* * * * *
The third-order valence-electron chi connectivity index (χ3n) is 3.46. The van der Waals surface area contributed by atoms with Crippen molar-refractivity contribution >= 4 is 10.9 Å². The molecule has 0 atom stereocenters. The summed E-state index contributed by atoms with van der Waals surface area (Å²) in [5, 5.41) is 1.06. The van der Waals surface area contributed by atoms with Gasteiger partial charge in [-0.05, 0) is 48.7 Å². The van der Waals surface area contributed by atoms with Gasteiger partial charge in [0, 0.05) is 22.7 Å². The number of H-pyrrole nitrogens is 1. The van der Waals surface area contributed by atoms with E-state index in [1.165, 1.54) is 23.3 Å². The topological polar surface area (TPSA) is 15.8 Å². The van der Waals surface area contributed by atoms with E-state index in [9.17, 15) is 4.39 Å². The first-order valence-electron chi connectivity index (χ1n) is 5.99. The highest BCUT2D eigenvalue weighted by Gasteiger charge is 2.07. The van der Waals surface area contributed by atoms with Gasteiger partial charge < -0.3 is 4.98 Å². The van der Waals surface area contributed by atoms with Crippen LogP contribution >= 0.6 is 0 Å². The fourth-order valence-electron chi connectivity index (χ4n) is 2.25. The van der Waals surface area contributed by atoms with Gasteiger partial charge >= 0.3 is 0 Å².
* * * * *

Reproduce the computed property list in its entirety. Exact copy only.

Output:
The third-order valence-electron chi connectivity index (χ3n) is 3.46. The van der Waals surface area contributed by atoms with Crippen molar-refractivity contribution >= 4 is 10.9 Å². The molecule has 0 atom stereocenters. The summed E-state index contributed by atoms with van der Waals surface area (Å²) in [5, 5.41) is 1.06. The van der Waals surface area contributed by atoms with Gasteiger partial charge in [-0.05, 0) is 48.7 Å². The van der Waals surface area contributed by atoms with Gasteiger partial charge in [0, 0.05) is 22.7 Å². The number of H-pyrrole nitrogens is 1. The van der Waals surface area contributed by atoms with E-state index in [1.165, 1.54) is 23.3 Å². The topological polar surface area (TPSA) is 15.8 Å². The van der Waals surface area contributed by atoms with E-state index in [9.17, 15) is 4.39 Å². The first-order valence-electron chi connectivity index (χ1n) is 5.99. The highest BCUT2D eigenvalue weighted by Gasteiger charge is 2.07. The van der Waals surface area contributed by atoms with Gasteiger partial charge < -0.3 is 4.98 Å². The van der Waals surface area contributed by atoms with Crippen LogP contribution >= 0.6 is 0 Å². The fourth-order valence-electron chi connectivity index (χ4n) is 2.25. The van der Waals surface area contributed by atoms with Gasteiger partial charge >= 0.3 is 0 Å².